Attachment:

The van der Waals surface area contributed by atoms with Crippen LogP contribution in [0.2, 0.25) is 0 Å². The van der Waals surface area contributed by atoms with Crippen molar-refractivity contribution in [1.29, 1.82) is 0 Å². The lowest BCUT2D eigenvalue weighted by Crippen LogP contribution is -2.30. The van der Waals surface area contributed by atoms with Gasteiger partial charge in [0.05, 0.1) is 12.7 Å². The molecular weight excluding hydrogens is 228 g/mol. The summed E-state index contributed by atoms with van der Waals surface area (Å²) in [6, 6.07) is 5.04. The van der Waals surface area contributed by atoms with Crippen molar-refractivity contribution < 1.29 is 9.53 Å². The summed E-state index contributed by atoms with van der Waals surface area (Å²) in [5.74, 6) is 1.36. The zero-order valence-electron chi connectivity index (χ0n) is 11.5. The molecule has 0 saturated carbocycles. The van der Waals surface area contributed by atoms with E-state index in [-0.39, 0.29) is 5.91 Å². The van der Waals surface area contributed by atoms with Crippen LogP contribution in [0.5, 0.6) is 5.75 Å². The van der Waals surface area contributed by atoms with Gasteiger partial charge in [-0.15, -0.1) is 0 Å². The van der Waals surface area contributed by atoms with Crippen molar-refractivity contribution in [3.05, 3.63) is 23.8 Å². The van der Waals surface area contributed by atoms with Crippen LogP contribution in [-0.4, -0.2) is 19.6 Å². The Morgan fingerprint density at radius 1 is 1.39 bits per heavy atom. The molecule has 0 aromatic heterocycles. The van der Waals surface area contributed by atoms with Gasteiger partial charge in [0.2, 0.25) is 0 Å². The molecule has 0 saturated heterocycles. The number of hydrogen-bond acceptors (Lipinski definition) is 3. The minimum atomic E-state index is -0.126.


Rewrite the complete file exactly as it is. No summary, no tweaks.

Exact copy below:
The van der Waals surface area contributed by atoms with Crippen LogP contribution in [0.2, 0.25) is 0 Å². The van der Waals surface area contributed by atoms with Crippen molar-refractivity contribution in [1.29, 1.82) is 0 Å². The lowest BCUT2D eigenvalue weighted by Crippen LogP contribution is -2.30. The van der Waals surface area contributed by atoms with Gasteiger partial charge in [0.05, 0.1) is 12.7 Å². The molecular weight excluding hydrogens is 228 g/mol. The summed E-state index contributed by atoms with van der Waals surface area (Å²) in [6, 6.07) is 5.04. The van der Waals surface area contributed by atoms with Crippen molar-refractivity contribution < 1.29 is 9.53 Å². The summed E-state index contributed by atoms with van der Waals surface area (Å²) in [5.74, 6) is 1.36. The zero-order valence-electron chi connectivity index (χ0n) is 11.5. The molecule has 0 saturated carbocycles. The van der Waals surface area contributed by atoms with E-state index in [-0.39, 0.29) is 5.91 Å². The van der Waals surface area contributed by atoms with Crippen LogP contribution in [0.5, 0.6) is 5.75 Å². The van der Waals surface area contributed by atoms with Gasteiger partial charge in [-0.15, -0.1) is 0 Å². The van der Waals surface area contributed by atoms with Crippen molar-refractivity contribution in [3.05, 3.63) is 23.8 Å². The van der Waals surface area contributed by atoms with Crippen LogP contribution in [-0.4, -0.2) is 19.6 Å². The Morgan fingerprint density at radius 1 is 1.39 bits per heavy atom. The molecule has 0 aromatic heterocycles. The van der Waals surface area contributed by atoms with Gasteiger partial charge in [0.2, 0.25) is 0 Å². The molecule has 0 saturated heterocycles. The number of hydrogen-bond acceptors (Lipinski definition) is 3. The minimum atomic E-state index is -0.126.